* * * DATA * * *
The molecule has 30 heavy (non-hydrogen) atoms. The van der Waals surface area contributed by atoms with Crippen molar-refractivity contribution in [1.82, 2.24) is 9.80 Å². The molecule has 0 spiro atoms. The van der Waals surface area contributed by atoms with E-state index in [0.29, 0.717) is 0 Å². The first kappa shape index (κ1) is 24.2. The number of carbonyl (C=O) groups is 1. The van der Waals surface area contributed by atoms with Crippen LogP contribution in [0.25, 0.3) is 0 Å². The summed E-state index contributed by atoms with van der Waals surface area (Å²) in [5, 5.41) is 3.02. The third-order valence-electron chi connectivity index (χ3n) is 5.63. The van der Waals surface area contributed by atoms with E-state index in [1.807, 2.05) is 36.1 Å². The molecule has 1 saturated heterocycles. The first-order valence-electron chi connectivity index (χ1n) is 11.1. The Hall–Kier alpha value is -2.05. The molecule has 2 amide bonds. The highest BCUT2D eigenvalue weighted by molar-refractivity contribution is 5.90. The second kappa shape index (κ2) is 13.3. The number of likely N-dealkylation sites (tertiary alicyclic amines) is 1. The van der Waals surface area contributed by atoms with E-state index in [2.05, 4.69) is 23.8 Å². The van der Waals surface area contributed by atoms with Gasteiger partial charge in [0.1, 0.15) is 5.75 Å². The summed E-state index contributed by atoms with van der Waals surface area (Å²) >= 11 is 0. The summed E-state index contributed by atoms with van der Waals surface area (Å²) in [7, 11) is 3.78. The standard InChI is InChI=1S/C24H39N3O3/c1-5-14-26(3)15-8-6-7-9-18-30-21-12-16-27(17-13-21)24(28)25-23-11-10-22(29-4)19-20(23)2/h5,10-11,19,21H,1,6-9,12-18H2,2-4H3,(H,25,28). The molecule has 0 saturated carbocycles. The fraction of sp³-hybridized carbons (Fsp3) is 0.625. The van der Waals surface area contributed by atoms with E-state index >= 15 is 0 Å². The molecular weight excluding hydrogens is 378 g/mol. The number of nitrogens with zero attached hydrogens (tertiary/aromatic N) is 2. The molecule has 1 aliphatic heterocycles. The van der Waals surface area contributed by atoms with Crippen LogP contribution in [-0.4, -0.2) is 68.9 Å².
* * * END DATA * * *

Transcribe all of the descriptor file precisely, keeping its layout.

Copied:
The molecule has 30 heavy (non-hydrogen) atoms. The van der Waals surface area contributed by atoms with Crippen molar-refractivity contribution in [1.82, 2.24) is 9.80 Å². The molecule has 0 spiro atoms. The van der Waals surface area contributed by atoms with E-state index in [0.29, 0.717) is 0 Å². The first kappa shape index (κ1) is 24.2. The number of carbonyl (C=O) groups is 1. The van der Waals surface area contributed by atoms with Crippen LogP contribution in [0.25, 0.3) is 0 Å². The summed E-state index contributed by atoms with van der Waals surface area (Å²) in [5, 5.41) is 3.02. The third-order valence-electron chi connectivity index (χ3n) is 5.63. The van der Waals surface area contributed by atoms with E-state index in [1.807, 2.05) is 36.1 Å². The molecule has 1 saturated heterocycles. The first-order valence-electron chi connectivity index (χ1n) is 11.1. The Hall–Kier alpha value is -2.05. The molecule has 2 amide bonds. The highest BCUT2D eigenvalue weighted by molar-refractivity contribution is 5.90. The second kappa shape index (κ2) is 13.3. The number of likely N-dealkylation sites (tertiary alicyclic amines) is 1. The van der Waals surface area contributed by atoms with E-state index in [2.05, 4.69) is 23.8 Å². The van der Waals surface area contributed by atoms with Gasteiger partial charge in [0.1, 0.15) is 5.75 Å². The summed E-state index contributed by atoms with van der Waals surface area (Å²) >= 11 is 0. The summed E-state index contributed by atoms with van der Waals surface area (Å²) in [7, 11) is 3.78. The standard InChI is InChI=1S/C24H39N3O3/c1-5-14-26(3)15-8-6-7-9-18-30-21-12-16-27(17-13-21)24(28)25-23-11-10-22(29-4)19-20(23)2/h5,10-11,19,21H,1,6-9,12-18H2,2-4H3,(H,25,28). The molecule has 0 saturated carbocycles. The fraction of sp³-hybridized carbons (Fsp3) is 0.625. The van der Waals surface area contributed by atoms with E-state index >= 15 is 0 Å². The molecular weight excluding hydrogens is 378 g/mol. The number of nitrogens with zero attached hydrogens (tertiary/aromatic N) is 2. The molecule has 1 aliphatic heterocycles. The van der Waals surface area contributed by atoms with Crippen LogP contribution in [-0.4, -0.2) is 68.9 Å².